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Civilian Extraterritorial Jurisdiction Act: Federal Contractor Criminal Liability Overseas
Charles Doyle (au)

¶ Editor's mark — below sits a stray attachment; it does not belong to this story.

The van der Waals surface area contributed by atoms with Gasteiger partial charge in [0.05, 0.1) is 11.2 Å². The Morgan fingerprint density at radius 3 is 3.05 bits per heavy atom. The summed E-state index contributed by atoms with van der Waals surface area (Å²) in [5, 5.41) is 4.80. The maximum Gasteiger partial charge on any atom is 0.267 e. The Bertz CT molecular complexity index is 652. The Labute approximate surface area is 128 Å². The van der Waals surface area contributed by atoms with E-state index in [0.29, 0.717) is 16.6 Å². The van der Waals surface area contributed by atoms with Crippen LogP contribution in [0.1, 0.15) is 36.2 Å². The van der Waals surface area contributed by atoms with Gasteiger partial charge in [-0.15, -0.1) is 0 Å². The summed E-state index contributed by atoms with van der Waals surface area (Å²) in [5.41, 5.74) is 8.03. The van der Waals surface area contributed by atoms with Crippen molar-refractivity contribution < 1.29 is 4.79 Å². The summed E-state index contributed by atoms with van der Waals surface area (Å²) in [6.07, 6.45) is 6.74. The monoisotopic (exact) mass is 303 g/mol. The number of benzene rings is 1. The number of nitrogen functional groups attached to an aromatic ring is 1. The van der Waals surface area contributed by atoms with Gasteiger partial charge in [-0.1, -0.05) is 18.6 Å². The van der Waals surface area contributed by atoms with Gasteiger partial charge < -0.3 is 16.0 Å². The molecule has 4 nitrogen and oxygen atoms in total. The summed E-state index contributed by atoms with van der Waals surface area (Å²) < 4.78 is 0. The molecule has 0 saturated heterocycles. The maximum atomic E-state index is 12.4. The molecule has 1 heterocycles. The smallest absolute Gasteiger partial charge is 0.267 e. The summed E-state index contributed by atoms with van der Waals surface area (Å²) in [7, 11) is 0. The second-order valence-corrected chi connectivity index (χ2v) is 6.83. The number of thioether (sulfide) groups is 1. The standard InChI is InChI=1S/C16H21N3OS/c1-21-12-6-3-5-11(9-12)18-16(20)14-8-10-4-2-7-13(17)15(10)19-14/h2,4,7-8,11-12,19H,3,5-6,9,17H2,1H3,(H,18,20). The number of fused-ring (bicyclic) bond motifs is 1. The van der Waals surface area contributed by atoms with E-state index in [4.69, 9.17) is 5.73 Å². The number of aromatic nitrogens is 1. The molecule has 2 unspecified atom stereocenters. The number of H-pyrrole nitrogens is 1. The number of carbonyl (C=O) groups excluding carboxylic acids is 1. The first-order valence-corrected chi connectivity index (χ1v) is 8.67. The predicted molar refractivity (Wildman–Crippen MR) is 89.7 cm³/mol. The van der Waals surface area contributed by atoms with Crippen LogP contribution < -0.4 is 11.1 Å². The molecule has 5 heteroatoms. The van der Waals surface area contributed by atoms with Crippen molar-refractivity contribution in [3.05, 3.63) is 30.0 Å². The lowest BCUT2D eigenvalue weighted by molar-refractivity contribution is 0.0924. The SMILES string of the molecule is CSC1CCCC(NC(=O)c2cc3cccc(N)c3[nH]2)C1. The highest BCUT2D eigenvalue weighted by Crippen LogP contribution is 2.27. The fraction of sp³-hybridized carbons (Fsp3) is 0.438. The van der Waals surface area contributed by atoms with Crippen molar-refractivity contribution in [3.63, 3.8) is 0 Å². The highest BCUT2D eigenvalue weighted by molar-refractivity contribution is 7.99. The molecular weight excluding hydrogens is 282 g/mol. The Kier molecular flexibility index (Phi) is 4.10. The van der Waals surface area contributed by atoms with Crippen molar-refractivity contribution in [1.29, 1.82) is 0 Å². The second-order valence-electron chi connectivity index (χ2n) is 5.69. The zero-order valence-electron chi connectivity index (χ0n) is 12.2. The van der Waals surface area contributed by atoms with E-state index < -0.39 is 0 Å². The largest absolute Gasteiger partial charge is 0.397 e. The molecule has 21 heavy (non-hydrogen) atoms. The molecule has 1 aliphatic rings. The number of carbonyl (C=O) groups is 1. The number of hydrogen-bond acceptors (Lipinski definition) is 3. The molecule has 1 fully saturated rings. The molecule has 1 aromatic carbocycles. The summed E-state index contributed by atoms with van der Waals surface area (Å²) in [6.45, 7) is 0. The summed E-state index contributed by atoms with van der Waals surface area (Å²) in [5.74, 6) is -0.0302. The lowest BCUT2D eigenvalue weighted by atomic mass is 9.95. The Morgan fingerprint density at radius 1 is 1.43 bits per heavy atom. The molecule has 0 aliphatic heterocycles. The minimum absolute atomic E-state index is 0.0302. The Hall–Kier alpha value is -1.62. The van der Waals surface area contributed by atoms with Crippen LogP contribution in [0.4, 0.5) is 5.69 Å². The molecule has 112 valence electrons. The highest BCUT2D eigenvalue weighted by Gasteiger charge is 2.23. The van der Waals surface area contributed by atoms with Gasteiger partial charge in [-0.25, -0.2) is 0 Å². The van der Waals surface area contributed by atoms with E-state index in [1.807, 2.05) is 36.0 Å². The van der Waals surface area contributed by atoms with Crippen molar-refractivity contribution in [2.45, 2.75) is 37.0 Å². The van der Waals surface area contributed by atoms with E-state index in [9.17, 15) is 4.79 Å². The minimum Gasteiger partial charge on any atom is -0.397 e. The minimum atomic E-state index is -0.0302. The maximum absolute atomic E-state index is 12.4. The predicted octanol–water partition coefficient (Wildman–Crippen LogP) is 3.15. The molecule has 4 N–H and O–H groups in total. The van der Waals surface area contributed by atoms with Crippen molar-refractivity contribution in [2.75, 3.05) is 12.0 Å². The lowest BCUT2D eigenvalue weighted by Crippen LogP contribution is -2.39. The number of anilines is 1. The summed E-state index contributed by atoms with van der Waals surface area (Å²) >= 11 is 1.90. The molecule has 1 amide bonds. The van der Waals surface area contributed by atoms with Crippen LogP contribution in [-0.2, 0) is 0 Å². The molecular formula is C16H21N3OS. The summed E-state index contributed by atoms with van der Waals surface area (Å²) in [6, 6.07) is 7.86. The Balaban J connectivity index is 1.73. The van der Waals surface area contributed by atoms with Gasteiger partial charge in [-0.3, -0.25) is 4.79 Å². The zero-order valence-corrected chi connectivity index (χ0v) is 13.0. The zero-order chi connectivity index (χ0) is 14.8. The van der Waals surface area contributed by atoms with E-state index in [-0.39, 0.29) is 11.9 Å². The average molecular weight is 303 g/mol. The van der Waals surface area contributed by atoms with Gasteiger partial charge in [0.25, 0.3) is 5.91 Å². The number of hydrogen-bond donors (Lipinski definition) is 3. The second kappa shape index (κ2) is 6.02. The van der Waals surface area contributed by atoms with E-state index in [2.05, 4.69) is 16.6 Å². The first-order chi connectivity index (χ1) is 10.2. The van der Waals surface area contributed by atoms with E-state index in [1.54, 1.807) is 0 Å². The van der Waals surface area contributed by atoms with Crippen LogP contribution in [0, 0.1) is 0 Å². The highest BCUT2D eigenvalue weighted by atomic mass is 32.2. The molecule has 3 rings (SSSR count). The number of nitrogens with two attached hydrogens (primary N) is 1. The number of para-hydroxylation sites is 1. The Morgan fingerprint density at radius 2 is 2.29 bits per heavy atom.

The U.S. government uses hundreds of thousands of civilian contractors and employees overseas. They and their dependants are often subject to local prosecution for the crimes they commit abroad. Whether by agreement, practice, or circumstance äóî sometimes they are not. The Military Extraterritorial Jurisdiction Act (MEJA) permits federal prosecution of certain crimes committed abroad by Defense Dept. (DOD) civilian employees, contractors, or their dependants. This report discusses the Civilian Extraterritorial Jurisdiction Act (CEJA; H.R. 2136) and S. 1145, which would permit federal prosecution for certain crimes committed abroad by the civilian employees, dependants, or contractors of other federal agencies. The bills would supplement rather than replace MEJA or other provisions of federal extraterritorial jurisdiction. The crimes covered would include various federal violent, corruption, and trafficking offenses. The Attorney General would be responsible to ensure the availability of personnel and other resources necessary for investigation and prosecution of such offenses. Otherwise applicable statutes of limitation would be suspended during the absence of a suspect from the U.S.. Prosecutors would be afforded the additional option of trying cases under CEJA in the district in which the employing or contracting agency maintained its headquarters. This is a print on demand report.
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